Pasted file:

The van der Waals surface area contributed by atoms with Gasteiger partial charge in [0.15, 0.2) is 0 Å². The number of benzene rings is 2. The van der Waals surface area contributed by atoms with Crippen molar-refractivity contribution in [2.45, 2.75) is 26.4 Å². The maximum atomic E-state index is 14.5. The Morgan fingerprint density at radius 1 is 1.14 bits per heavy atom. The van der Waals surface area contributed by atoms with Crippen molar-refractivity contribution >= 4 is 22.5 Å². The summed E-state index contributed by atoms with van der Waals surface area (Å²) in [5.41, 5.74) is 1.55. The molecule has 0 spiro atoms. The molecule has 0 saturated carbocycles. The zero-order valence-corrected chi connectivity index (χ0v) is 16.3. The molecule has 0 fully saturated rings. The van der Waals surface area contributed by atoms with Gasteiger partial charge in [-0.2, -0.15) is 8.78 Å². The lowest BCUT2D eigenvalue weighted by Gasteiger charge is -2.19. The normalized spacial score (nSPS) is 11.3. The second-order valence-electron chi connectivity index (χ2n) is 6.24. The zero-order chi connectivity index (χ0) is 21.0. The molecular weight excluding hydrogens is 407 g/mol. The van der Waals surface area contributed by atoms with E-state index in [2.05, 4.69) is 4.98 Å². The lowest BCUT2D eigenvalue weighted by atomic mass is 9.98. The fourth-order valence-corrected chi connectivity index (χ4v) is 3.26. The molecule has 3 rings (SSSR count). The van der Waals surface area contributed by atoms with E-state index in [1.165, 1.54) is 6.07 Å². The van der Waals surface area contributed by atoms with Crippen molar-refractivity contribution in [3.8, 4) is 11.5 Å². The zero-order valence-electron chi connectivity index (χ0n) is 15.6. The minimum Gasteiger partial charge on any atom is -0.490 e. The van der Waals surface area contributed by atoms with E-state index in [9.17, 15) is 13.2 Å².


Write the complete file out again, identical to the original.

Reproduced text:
The van der Waals surface area contributed by atoms with Gasteiger partial charge in [0.15, 0.2) is 0 Å². The number of benzene rings is 2. The van der Waals surface area contributed by atoms with Crippen molar-refractivity contribution in [2.45, 2.75) is 26.4 Å². The maximum atomic E-state index is 14.5. The Morgan fingerprint density at radius 1 is 1.14 bits per heavy atom. The van der Waals surface area contributed by atoms with Crippen molar-refractivity contribution >= 4 is 22.5 Å². The summed E-state index contributed by atoms with van der Waals surface area (Å²) in [5.41, 5.74) is 1.55. The molecule has 0 spiro atoms. The molecule has 0 saturated carbocycles. The zero-order valence-corrected chi connectivity index (χ0v) is 16.3. The molecule has 0 fully saturated rings. The van der Waals surface area contributed by atoms with Gasteiger partial charge in [-0.2, -0.15) is 8.78 Å². The lowest BCUT2D eigenvalue weighted by Gasteiger charge is -2.19. The normalized spacial score (nSPS) is 11.3. The second-order valence-electron chi connectivity index (χ2n) is 6.24. The zero-order chi connectivity index (χ0) is 21.0. The molecular weight excluding hydrogens is 407 g/mol. The van der Waals surface area contributed by atoms with E-state index in [2.05, 4.69) is 4.98 Å². The lowest BCUT2D eigenvalue weighted by atomic mass is 9.98. The fourth-order valence-corrected chi connectivity index (χ4v) is 3.26. The molecule has 3 rings (SSSR count). The van der Waals surface area contributed by atoms with E-state index in [1.165, 1.54) is 6.07 Å². The van der Waals surface area contributed by atoms with Crippen molar-refractivity contribution in [3.8, 4) is 11.5 Å². The zero-order valence-electron chi connectivity index (χ0n) is 15.6. The minimum Gasteiger partial charge on any atom is -0.490 e. The van der Waals surface area contributed by atoms with E-state index in [9.17, 15) is 13.2 Å².